Insects have appeared in books for children for at least 200 years, more if you count Aesop’s Fables. Using texts from the middle of the Nineteenth Century to the present day I compare the different approaches authors have adopted to portray insects, ranging from the anatomically correct, slightly anthropomorphised insects of van Bruyssel in his Population of the Old Pear Tree, through the anatomically correct but heavily anthropomorphised cricket in Pinocchio to the anatomically, biologically incorrect and highly anthropomorphised Anna Aphid.
I muse on the role of the illustrator, deliver a diatribe against those authors who demonise insects and conclude with why I, as an entomologist, consider Maya Leonard’s books to be worthy of praise from professional entomologists.Views: 110 | Enquiries: 0
My name is Simon Leather. I am an applied entomologist, but by that I don’t mean someone who can identify a huge number of species. I am not a taxonomist. Rather, I am a competent field entomologist who can recognise most insects to Order, some Orders to Family and within some families I am able to recognise individual species, especially if they are of economic importance. I fell in love with insects when I was a child in Jamaica, and discovered the complexity of ant societies, although I was also a great fan of crab spiders.
From the very beginning I was much more interested in how insects worked and behaved rather than in collecting and pinning them. My first degree from Leeds University, is in a subject that is no longer taught, Agricultural Zoology, essentially parasitology and entomology related to agriculture. It was at Leeds, in my second year, that I fell in love with aphids. My PhD at the University of East Anglia, was on the ecology of the bird-cherry-oat aphid Rhopalosiphum padi. I then did a post-doc, courtesy of the Royal Society, in Finland, developing a prediction system for R.padi, followed by a short post-doc back at UEA before a ten year stint with the Forestry Commission where I worked on the pine beauty moth, Panolis flammea and the large pine weevil, Hylobius abietis as well as doing advisory work and supervising research students. This was followed by twenty years at Imperial College, based at their Silwood Park campus where I worked on agricultural, horticultural and forest pests. I also conducted a twenty year study on the herbivores associated with sycamore trees and discovered the joy of urban ecology. I have been Professor of Entomology at Harper Adams University in Shropshire, since September 2012. For my full academic profile follow this link http://www.harper-adams.ac.uk/staff/profile.cfm?id=201220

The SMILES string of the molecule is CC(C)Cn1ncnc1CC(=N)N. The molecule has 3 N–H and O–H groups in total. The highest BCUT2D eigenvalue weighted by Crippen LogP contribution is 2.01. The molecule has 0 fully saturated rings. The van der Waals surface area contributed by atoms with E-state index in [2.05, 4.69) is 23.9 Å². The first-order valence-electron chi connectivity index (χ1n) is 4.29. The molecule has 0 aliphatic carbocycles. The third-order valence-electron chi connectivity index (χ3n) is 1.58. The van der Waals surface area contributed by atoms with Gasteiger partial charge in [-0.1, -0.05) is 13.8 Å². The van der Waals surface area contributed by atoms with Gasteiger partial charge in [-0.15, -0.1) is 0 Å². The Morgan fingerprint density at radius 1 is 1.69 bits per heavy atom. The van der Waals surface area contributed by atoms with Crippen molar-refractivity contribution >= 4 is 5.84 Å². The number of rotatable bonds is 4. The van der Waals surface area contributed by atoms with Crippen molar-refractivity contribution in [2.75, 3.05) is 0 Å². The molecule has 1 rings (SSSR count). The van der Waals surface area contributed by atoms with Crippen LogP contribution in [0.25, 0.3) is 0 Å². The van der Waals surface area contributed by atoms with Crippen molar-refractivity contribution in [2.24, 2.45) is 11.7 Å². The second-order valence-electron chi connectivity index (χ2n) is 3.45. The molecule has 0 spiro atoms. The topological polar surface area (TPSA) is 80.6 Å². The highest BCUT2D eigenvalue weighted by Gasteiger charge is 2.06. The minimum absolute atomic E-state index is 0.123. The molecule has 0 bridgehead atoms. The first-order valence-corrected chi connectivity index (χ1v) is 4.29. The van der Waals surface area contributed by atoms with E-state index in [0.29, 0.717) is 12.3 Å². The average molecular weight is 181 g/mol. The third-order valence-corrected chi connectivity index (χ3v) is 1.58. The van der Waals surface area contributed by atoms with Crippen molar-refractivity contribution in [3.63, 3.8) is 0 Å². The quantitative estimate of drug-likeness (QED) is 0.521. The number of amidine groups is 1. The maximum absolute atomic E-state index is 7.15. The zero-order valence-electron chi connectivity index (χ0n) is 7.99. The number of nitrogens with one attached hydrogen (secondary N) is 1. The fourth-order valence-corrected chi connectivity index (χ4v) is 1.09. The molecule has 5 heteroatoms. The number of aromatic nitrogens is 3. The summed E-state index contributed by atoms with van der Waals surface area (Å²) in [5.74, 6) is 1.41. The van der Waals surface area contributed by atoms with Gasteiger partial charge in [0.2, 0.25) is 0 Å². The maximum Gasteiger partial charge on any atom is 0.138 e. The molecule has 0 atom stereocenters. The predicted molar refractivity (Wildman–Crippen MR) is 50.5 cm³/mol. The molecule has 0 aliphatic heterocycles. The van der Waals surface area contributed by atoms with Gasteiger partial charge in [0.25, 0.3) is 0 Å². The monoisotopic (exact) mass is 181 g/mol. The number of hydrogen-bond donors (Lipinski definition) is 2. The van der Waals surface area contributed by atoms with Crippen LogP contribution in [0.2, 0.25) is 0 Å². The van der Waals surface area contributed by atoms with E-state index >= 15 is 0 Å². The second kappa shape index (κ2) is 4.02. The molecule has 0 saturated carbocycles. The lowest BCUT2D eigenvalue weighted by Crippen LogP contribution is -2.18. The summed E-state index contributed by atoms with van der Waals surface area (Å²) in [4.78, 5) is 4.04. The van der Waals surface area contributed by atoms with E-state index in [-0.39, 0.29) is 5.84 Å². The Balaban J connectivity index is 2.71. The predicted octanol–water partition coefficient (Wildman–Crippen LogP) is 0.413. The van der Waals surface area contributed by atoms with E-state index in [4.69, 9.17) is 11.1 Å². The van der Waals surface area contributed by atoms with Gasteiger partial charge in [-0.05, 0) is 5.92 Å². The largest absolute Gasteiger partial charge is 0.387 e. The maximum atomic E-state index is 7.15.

I have been the Editor of EntoPath News, Antenna, and Ecological Entomology and am currently one of the Senior Editors of Insect Conservation & Diversity. http://onlinelibrary.wiley.com/journal/10.1111/(ISSN)1752-4598 I am also the Editor-in-Chief of Annals of Applied Biology and an Associate Editor of Agricultural & Forest Entomology, Ecological Entomology and until 2014, Journal of Animal Ecology. I have also written and edited a number of books that don’t make me a lot of money.
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